I'm betting you find a lot of developing and capped brood.  

If you find drone brood in there pull the caps off of one or two and look for mites on the young drone pupae.


The next brood cycle should be hatching out soon on those nucs.
Look for a good increase in numbers of bees in there.  

Bailey
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Moots
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« Reply #5 on: February 03, 2013, 10:30:48 AM »

thanks everyone for the responses...

We've had a dip in temperature this past week, but nothing that I think would have been a problem, maybe lows in the high 30's.

Bailey, I'll do what you said...Considering I was in there yesterday, should I go back in today, or just wait until my inspection next weekend?
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"We must reject the idea that every time a law’s broken, society is guilty rather than the lawbreaker. It is time to restore the American precept that each individual is accountable for his actions."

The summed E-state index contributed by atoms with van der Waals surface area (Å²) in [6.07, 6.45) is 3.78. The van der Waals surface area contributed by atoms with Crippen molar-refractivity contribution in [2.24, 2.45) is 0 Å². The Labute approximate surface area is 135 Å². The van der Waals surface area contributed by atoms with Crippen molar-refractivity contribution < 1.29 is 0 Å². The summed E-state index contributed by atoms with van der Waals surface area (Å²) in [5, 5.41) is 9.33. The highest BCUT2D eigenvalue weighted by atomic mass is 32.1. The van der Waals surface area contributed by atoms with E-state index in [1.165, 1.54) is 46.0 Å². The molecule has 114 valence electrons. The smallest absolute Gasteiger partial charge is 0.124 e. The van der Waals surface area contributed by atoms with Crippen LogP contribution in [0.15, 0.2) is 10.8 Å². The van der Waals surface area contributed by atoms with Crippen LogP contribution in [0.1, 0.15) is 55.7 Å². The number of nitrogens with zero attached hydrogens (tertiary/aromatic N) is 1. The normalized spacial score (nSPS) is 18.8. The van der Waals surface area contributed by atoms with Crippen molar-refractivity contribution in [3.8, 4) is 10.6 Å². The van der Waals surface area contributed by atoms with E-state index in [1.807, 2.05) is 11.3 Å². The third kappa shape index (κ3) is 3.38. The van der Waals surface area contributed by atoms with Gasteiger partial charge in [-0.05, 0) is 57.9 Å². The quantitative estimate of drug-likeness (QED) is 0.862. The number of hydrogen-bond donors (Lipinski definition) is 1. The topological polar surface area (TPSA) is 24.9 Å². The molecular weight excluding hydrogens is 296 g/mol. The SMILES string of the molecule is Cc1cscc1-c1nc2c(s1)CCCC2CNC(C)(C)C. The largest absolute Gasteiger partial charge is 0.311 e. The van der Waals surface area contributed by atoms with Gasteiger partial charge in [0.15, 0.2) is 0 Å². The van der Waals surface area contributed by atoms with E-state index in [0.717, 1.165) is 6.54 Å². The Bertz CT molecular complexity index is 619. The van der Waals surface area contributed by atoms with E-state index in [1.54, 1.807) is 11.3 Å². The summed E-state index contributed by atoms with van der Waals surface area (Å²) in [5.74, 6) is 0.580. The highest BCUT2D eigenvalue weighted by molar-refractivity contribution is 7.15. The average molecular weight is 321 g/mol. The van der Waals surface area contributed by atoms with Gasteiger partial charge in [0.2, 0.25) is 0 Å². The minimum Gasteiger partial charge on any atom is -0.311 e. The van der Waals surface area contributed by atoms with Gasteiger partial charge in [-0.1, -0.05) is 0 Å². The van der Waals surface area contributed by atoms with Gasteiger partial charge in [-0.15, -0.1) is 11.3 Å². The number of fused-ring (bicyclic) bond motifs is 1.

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« Reply #6 on: February 03, 2013, 10:51:10 AM »

Keep on asking those questions moots. I'm reading those responses and learning right along side of you.
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Marshall
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« Reply #7 on: February 03, 2013, 11:00:01 AM »

 If your were on screened bottoms you could have some chilled brood with a cold snap.
On solid bottoms, you could have some nice vsh traits and they are cleaning out mite infested brood th_thumbsupup
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Just5398
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« Reply #8 on: February 03, 2013, 11:23:26 AM »

For winter should you change from the screened bottom board to the solid?
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Sally
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« Reply #9 on: February 03, 2013, 11:59:13 AM »

No in winter it is good to ventilate out the damp from the hive.

Spring build up or when the hive has brood you can close the bottom up with a board to make it easier for the hive to keep the brood warm.

mvh edward  tongue
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bailey